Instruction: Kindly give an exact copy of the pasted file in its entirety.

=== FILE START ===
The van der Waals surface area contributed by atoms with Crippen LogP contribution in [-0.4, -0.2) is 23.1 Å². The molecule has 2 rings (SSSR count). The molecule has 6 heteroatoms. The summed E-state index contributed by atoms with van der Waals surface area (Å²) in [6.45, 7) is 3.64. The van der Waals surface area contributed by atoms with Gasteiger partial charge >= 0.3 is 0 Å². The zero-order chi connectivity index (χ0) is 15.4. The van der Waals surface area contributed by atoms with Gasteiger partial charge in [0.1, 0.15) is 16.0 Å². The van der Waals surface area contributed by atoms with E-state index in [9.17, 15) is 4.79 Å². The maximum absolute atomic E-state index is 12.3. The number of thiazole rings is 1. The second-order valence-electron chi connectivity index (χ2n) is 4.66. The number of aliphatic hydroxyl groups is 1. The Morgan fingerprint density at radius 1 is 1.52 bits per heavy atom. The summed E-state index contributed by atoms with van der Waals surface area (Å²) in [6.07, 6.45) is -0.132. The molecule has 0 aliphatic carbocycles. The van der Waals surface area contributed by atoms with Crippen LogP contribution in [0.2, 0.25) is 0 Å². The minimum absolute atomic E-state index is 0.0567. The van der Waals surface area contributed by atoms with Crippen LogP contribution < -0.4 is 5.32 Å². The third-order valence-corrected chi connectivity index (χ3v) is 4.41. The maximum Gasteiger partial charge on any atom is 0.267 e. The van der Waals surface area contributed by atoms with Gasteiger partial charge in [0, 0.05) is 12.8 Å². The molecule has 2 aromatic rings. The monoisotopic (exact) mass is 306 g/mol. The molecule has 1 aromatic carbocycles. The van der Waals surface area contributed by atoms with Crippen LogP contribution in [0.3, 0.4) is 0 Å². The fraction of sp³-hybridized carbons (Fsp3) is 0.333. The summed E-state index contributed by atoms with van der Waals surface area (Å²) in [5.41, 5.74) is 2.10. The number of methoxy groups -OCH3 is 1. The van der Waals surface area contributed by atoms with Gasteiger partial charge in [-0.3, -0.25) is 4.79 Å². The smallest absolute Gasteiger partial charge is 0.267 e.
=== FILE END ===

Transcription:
The van der Waals surface area contributed by atoms with Crippen LogP contribution in [-0.4, -0.2) is 23.1 Å². The molecule has 2 rings (SSSR count). The molecule has 6 heteroatoms. The summed E-state index contributed by atoms with van der Waals surface area (Å²) in [6.45, 7) is 3.64. The van der Waals surface area contributed by atoms with Gasteiger partial charge >= 0.3 is 0 Å². The zero-order chi connectivity index (χ0) is 15.4. The van der Waals surface area contributed by atoms with Gasteiger partial charge in [0.1, 0.15) is 16.0 Å². The van der Waals surface area contributed by atoms with E-state index in [9.17, 15) is 4.79 Å². The maximum absolute atomic E-state index is 12.3. The number of thiazole rings is 1. The second-order valence-electron chi connectivity index (χ2n) is 4.66. The number of aliphatic hydroxyl groups is 1. The Morgan fingerprint density at radius 1 is 1.52 bits per heavy atom. The summed E-state index contributed by atoms with van der Waals surface area (Å²) in [6.07, 6.45) is -0.132. The molecule has 0 aliphatic carbocycles. The van der Waals surface area contributed by atoms with Crippen LogP contribution in [0.2, 0.25) is 0 Å². The minimum absolute atomic E-state index is 0.0567. The van der Waals surface area contributed by atoms with Crippen LogP contribution < -0.4 is 5.32 Å². The third-order valence-corrected chi connectivity index (χ3v) is 4.41. The maximum Gasteiger partial charge on any atom is 0.267 e. The van der Waals surface area contributed by atoms with Gasteiger partial charge in [0, 0.05) is 12.8 Å². The molecule has 2 aromatic rings. The monoisotopic (exact) mass is 306 g/mol. The molecule has 1 aromatic carbocycles. The van der Waals surface area contributed by atoms with Crippen LogP contribution in [0.3, 0.4) is 0 Å². The fraction of sp³-hybridized carbons (Fsp3) is 0.333. The summed E-state index contributed by atoms with van der Waals surface area (Å²) in [5.41, 5.74) is 2.10. The number of methoxy groups -OCH3 is 1. The van der Waals surface area contributed by atoms with Gasteiger partial charge in [-0.3, -0.25) is 4.79 Å². The smallest absolute Gasteiger partial charge is 0.267 e.